Churches, synagogues get creative to keep connected amid coronavirus quarantine
Drive-thru communion, virtual Seder, delayed Easter celebrations among changes
DILLON — For some people across Summit County, creativity has helped them celebrate Passover and will help them celebrate Easter on Sunday.
For others, all or some of their celebration will wait until after the social-distancing measures to mitigate the spread of the novel coronavirus are a thing of the past.
For Pastor Jim Howard at the Dillon Community Church, the church community has learned and prepared in recent weeks how to celebrate Easter in a time of COVID-19 quarantine. For Palm Sunday, church staff set up a table and cones in the middle of their parking lot off La Bonte Street. Soon, gloved and masked staff took six feet worth of steps to each side of the table, carrying paper cups with unleavened bread to rolled-down car windows. It was the church’s creative way of following quarantine health protocol while providing the Christian tradition of receiving communion to more than 100 people.
This Sunday, for Easter, the church will do something a bit different considering the forecast snow storm set to strike Summit County. Instead of a “drive-thru,” communion, as Howard put it, the church will host a “flow-through” communion from 11:30 a.m. through 4 p.m. After registering online, church goers will be able to follow social-distancing protocol while entering at one door church staff will leave unlocked.
From there, they can choose to turn right to meditate in the church’s sanctuary, where pre-recorded music and verses will loop every half-hour. They can then walk up to the stage at right to receive “self-communion,” as Howard put it, before exiting through an emergency door to the parking lot. For those who don’t want to meditate, church goers can walk straight through the building and give themselves communion at the other end, before exiting through the church’s front doors.
Howard said the thought behind the method is to prevent people from coming in close contact with each other.
“We are telling them to keep their coats on,” Howard said, “none of the restrooms will be open — and they don’t have to touch anything. We are staying by with fluid cleaner and rags, in case they touch anything. And only 10 people will be allowed in at a time.”
For those who don’t want to come to the church on Sunday, Howard said the church will continue to employ its practices of Zoom video chats and uploading pre-recorded videos to the church’s YouTube page and website. On Sunday at 10 a.m., the church will post the Easter service video that was recorded Saturday morning by a small group of church staff. The service video, complete with music and Howard’s sermon, is separated into two parts: one with Howard wearing a mask, and one without. It’s a metaphorical way, Howard said, for the church to signify to its community that the second half of its Easter celebration will occur in person, together, when social-distancing measures have concluded.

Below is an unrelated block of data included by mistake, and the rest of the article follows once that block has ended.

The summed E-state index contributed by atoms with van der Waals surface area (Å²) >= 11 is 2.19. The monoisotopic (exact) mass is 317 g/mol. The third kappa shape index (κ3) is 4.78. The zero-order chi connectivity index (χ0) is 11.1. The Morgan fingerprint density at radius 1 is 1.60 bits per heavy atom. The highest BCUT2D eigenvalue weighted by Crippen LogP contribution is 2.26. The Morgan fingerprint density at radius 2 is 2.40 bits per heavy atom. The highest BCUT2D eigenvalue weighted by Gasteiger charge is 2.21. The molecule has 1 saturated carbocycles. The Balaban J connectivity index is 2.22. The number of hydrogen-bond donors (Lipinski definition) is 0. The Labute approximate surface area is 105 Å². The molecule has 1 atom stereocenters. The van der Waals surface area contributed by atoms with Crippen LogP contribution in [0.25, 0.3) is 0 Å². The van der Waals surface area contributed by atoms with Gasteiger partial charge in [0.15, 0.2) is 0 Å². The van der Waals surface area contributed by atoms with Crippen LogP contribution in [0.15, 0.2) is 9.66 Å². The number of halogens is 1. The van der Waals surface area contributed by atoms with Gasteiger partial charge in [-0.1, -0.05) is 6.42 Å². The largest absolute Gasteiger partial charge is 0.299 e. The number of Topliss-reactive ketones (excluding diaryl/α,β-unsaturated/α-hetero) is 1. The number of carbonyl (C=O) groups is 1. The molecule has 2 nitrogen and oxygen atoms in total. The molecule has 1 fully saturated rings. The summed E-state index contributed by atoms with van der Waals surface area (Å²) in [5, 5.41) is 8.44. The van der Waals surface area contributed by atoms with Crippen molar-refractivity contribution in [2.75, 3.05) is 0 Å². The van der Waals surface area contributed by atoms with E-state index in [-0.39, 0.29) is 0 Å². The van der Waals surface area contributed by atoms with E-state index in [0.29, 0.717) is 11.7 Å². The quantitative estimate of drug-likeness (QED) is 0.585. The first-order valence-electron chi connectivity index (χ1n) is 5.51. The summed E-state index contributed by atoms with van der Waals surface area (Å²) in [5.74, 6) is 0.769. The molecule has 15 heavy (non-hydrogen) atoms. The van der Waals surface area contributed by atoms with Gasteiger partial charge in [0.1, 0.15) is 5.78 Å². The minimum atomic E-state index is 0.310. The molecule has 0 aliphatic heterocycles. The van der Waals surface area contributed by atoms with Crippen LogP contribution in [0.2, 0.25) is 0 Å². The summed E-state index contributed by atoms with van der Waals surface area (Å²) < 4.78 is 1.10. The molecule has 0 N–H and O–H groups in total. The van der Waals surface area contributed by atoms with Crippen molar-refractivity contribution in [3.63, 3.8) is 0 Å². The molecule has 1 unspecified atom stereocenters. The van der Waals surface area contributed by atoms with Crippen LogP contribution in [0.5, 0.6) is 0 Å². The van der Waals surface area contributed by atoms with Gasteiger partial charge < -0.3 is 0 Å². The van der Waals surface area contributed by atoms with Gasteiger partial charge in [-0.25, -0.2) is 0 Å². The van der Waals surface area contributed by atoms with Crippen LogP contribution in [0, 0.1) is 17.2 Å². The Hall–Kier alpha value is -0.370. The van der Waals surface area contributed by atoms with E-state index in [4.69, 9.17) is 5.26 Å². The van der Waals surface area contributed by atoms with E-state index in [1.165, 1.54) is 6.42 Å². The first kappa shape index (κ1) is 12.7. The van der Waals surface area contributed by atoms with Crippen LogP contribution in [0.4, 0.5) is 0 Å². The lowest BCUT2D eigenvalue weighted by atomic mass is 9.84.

“When we will celebrate as a community, life without our ‘masks,'” Howard said. “2 Corinthians 3 says, ‘when sometime turns to Christ, the veil is taken away.’ We said, ‘there will be a time when we can remove the masks, and that’s what Easter is all about.’”
The Dillon Community Church is not the only faith community in the county treating the Easter holiday this way. Over at Father Dyer United Methodist Church in Breckenridge, Rev. Calob Rundell joked on Saturday that the quarantine period has been a “learning curve” for his video editing skills.
A month ago, during the first Sunday the church tried to produce virtual video services, Rundell struggled through Internet connection problems, eventually having to cancel digital services. Since then, the church has pivoted to pre-recording its religious content and uploading it to their Vimeo channel, where church-goers can find the church’s message for Sunday. But, similar to Dillon Community Church, Father Dyer is effectively postponing its main Easter celebration until after social-distancing measures have ended
“Tomorrow’s message,” Rundell said, “is, yes, tomorrow is Easter. But that’s not really where we are in our story yet. When we can meet, we will. This is ‘extended Lent.’”
At Synagogue of the Summit, president Jackie Balyeat said community members have leaned on the Zoom video chat platform to celebrate Passover. The synagogue’s annual second-night-of-Passover community service led by Rabbi Ruthie Gelfarb took place on Zoom, as has the synagogue’s weekly meditation sessions and Torah studies. It’s the synagogue’s effort to maintain as much normalcy as possible in abnormal time.
Years from now, Balyeat said she will look back on this unprecedented Passover celebration during quarantine with fond memories of how she, her family and her synagogue have made something happen that, under normal circumstances wouldn’t have.
“The first night of the Seder,” Balyeat said, “we did a family Seder and we had four generations in five different time zones. Without the quarantine, I wouldn’t have thought to do it. What it has done, it’s caused you to think outside the box on ways to remain connected.”
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